Singapore’s economy grew at a much slower pace than initially thought in the third quarter, with the government flagging further moderation in the current quarter and warning that the US-China trade war will damage growth in 2019.
The weakening of the outlook for the bustling city-state, which is a bellwether for global growth because international trade dwarfs its domestic economy, emphasizes the shakeout in financial markets in recent months as investors are concerned about world trade, investment and corporate earnings prospects.
The economy grew 3.0 percent in the July-September quarter from the previous three months on an annualized and seasonally adjusted basis, revised final estimates from Ministry of Trade and Industry (MTI) showed on Thursday.
That was way lower than the government’s initial estimate in October of 4.7 percent growth and also a median forecast of 4.2 percent in a survey of 11 analysts. During the second quarter, the economy grew 1 percent.
The weaker than expected economic momentum in the third quarter was largely fueled by slackening in the manufacturing sector. This is a factor that looks set to keep policy markets cautious given the international trade survey that keeps getting worse and the US-China tariff war.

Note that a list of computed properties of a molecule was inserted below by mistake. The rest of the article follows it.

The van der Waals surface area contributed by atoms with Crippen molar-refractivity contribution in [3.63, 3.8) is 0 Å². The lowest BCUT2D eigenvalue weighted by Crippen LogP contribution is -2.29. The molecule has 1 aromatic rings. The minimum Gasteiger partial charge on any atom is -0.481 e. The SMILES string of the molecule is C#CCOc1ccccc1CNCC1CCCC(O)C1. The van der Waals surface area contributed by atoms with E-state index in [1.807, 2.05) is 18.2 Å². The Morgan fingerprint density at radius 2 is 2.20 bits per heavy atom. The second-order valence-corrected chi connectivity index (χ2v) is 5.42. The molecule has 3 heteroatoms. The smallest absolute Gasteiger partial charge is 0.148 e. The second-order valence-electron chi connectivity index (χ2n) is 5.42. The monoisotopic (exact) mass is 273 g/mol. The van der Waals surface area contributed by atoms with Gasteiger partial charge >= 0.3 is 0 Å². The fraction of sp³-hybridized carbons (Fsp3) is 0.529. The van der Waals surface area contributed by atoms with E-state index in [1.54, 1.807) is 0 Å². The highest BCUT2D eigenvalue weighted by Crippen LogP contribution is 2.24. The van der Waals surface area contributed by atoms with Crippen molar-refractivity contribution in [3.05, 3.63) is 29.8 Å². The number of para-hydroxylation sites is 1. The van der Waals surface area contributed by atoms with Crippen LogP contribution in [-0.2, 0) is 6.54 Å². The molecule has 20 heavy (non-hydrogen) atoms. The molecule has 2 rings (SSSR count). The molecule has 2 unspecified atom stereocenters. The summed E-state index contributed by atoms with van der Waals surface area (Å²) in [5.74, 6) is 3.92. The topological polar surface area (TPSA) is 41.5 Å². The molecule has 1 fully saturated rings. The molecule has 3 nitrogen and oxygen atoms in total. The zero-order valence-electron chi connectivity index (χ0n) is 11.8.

“We did expect industrial production growth to moderate. But the pace of moderation was more prominent that initially thought,” said UOB economist Alvin Liew.
The city-state’s manufacturing sector grew at 3.5 percent during the third quarter from a year ago, slowing steeply from 10.7 percent growth in the quarter earlier.
On a year-on-year basis, gross domestic product expanded 2.2 percent in the third quarter, slower than the advance estimate of 2.6 percent growth, and lower than the 2.4 percent increase forecast in the aforementioned survey.
The MTI revised its estimate for GDP growth for 2018 to 3.0 to 3.5 percent, from 2.5 to 3.5 percent previously. It gave a wide range of 2019’s GDP growth forecast of between 1.5 to 3.5 percent.
“The external demand outlook for the Singapore economy in 2019 is slightly weaker as compared to 2018. At the same time, risks in the global economy are titled to the downside,” said Loh Kuhm Yean, who is the permanent secretary for trade and industry.
Singapore’s policymakers have repeatedly warned that a heated trade war between the United States and China, which is one of the city-state’s major trade partners, could hurt the domestic economy.
“There is the risk of a further escalation of the ongoing trade conflict between the US and its key trading partners, which could trigger a sharp fall in global business and consumer confidence,” added Loh.
The Monetary Authority of Singapore, which oversees policy through changes to the exchange rate instead of interest rates, has tightened monetary settings at both of its semi-annual meetings this year, most recently in October.
Analysts at Capital Economics cautioned of further pressure on the economy from steady interest rate increases by the US Federal Reserve.
“Looking ahead, the outlook for Singapore’s economy will depend in large part on the prospect for the global economy,” they said. “Look interest rates are already at their highest since the global financial crisis and are likely to increase further if the US Fed continues to raise rates, as we expect.”